What Is Live Rock
Many people who plan to get a new saltwater fish tank wonder, “what is live rock?” Live rock is generally made up of coral, carbon, and ocean floor rock. The rock isn’t actually alive. Instead, the rock is called live rock because of the tiny marine life living on and inside of it.
It is typically retrieved from the ocean and seas but people are starting to manufacture it themselves to help with conservation efforts and prevent further damage to coral reefs.
Why put Live Rock in Aquariums
Live rocks are an important part of a saltwater aquarium, and there are many benefits to live rock in your tank:
Live rock works as a natural filtration system. Live rock has small marine life on it that will eat what would otherwise be considered waste. Some of the popular tiny marine life include crabs and worms.
It also turns waste into nitrate and then turns the nitrate into nitrate gas that will escape from your aquarium naturally. Of course, aquariums with an excessive amount of waste may need additional cleaning.
Live rock is a better filter than just about any store-bought filter you can purchase. It’s natural and acts like a filtration system in the ocean as well.
Depending on what fish and animals you have in your aquarium, the live rock can provide a place for your animals to live and play. They also offer protection and can even work as a place for a fish to keep her babies.
Saltwater fish have a live rock for them to enjoy in the wild. This is their natural habitat and without it, they might not know where to live.
Live rock can be quite attractive, and it can add a great appearance to your aquarium. It also gives it an authentic ocean look.
Keep in mind that your live rock might change color when you first place it into your aquarium. This would be due to taking it from its natural environment and moving it. They tend to get a little darker after being placed into their new tank.
Types of Live Rock
Bali Alor Live Rock
Bali Alor live rock provides some of the greatest variety when it comes to color and variety. You can find green, pink, purple, red, and yellow. They are the rocks broken off by storms and other natural events.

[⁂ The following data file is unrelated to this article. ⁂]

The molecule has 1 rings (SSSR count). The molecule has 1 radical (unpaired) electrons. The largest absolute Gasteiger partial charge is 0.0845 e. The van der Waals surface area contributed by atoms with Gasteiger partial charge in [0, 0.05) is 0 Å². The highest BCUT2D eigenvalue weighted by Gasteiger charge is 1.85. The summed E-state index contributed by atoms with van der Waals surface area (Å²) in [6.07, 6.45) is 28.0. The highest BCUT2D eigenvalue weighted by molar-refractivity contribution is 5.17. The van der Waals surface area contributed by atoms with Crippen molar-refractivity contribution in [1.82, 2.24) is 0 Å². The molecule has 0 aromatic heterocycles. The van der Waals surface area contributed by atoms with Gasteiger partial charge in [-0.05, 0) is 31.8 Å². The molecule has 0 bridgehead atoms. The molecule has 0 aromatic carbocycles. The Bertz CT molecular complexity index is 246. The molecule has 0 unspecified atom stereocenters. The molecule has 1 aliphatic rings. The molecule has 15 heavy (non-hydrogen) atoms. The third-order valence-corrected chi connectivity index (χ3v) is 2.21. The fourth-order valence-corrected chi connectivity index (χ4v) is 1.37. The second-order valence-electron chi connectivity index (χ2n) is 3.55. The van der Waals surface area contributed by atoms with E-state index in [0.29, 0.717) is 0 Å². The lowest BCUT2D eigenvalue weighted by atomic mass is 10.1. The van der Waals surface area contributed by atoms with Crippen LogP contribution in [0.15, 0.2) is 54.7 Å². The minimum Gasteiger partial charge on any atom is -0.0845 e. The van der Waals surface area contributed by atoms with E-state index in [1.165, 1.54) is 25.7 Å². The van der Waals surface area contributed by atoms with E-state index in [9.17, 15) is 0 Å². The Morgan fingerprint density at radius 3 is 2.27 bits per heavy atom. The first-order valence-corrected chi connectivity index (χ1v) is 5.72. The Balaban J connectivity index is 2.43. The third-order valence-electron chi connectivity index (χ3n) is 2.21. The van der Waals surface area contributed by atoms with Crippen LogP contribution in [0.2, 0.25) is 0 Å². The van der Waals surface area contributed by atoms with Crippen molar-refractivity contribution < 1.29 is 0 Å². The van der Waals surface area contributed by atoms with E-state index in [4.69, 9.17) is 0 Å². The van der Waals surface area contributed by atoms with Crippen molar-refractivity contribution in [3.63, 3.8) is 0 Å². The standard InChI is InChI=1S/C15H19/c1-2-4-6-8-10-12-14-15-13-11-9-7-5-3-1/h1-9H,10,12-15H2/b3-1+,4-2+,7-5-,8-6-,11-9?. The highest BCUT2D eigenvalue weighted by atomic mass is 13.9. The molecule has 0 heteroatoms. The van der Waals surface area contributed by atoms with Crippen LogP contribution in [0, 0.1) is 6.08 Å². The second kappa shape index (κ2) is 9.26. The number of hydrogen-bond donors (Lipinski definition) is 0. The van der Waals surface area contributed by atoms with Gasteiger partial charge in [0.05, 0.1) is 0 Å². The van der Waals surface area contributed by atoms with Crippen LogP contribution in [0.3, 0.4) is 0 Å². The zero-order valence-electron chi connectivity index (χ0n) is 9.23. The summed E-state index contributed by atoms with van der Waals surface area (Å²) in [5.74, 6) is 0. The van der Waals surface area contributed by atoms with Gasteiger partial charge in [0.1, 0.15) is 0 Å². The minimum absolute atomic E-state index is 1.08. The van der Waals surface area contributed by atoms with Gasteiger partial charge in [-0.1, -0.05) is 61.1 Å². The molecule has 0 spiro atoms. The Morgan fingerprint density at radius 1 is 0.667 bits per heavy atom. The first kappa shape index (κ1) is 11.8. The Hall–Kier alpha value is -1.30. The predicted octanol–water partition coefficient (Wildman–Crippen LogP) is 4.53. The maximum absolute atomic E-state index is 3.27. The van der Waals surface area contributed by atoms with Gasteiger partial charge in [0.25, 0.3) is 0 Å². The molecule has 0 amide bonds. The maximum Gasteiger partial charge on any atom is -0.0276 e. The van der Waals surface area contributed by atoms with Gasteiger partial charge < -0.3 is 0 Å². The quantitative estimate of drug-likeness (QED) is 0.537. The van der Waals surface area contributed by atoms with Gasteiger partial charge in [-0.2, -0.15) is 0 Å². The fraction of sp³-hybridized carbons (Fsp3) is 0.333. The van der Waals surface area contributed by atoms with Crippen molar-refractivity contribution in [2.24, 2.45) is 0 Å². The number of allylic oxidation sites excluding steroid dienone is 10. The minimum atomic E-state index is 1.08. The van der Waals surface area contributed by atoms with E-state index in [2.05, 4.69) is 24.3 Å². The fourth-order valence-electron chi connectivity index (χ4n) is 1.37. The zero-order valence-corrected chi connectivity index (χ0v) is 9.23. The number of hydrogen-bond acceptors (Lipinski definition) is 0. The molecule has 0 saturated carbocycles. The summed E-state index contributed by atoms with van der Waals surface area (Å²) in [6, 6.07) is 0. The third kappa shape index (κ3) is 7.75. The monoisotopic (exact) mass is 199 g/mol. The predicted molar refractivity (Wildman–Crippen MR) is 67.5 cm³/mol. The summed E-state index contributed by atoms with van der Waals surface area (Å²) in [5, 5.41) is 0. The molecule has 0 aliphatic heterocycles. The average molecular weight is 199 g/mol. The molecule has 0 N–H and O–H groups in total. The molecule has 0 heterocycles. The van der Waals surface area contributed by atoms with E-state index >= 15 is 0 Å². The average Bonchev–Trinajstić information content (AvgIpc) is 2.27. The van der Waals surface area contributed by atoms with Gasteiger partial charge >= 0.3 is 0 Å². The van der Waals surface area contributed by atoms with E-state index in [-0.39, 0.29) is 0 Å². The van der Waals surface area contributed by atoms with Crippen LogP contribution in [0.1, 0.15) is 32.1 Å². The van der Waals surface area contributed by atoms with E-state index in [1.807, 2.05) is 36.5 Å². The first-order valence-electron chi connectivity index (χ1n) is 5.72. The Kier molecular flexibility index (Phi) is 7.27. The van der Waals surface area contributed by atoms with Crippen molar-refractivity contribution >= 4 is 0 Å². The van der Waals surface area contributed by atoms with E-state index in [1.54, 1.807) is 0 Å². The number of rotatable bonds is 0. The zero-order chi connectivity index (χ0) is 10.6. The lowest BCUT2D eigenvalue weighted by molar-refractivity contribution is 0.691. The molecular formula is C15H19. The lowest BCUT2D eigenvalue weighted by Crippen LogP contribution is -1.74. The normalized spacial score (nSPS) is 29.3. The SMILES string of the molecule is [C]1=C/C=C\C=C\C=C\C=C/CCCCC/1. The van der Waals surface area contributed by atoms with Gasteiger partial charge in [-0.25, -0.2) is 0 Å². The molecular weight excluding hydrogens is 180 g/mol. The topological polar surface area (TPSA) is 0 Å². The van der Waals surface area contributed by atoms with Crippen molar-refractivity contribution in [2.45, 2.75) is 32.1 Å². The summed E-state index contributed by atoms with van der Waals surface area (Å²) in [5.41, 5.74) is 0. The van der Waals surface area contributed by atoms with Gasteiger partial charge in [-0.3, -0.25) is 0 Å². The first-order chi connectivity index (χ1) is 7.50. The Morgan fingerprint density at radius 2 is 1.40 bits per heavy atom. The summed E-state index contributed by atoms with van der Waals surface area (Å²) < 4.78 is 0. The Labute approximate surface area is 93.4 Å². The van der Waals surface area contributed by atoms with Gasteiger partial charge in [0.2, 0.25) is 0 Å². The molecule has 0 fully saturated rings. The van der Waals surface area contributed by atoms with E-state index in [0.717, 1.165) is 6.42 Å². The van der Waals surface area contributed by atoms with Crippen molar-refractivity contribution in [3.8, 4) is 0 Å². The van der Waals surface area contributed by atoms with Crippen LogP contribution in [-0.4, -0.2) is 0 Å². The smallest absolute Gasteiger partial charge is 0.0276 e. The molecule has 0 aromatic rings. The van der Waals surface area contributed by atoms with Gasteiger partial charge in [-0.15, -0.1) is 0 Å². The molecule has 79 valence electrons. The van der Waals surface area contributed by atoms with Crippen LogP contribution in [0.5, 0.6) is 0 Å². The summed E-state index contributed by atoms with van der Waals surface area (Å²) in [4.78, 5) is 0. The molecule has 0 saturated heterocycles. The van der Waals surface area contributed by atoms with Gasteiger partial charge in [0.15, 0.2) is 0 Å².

Caribbean Reef Live Rock
One of the greatest benefits of Caribbean reef live rock is that it’s entirely natural. This can help the ecosystem in your tank.
Fiji Live Rock
Fiji live rock is the most popular live rock. It’s generally air-shipped (much better quality and more expensive) instead of shipped by boat, but either one is possible. All Fiji live rock must be cured. Fiji live rock is generally only purple.
Aqua-cultured Live Rock
While there are many benefits of live rock for your saltwater aquarium, many people don’t want to break up the natural coral in our oceans. For this reason, many people choose to go with aqua-cultured live rock. Aqua-cultured live rock is made from materials inside of the earth and grown. Many of these rocks don’t require any curing. This is the most economically friendly option.
The United States buys more live rock than any other country. In order to appease demand, some people use dynamite or other destructive methods to get the live rock to sell.
How to Cure Live Rock
Live rock accumulates decaying and dead material. This material can be damaging to your aquarium by putting toxins into the water. Curing is removing this decaying material from the rock. You do this before you even place the rock into your aquarium.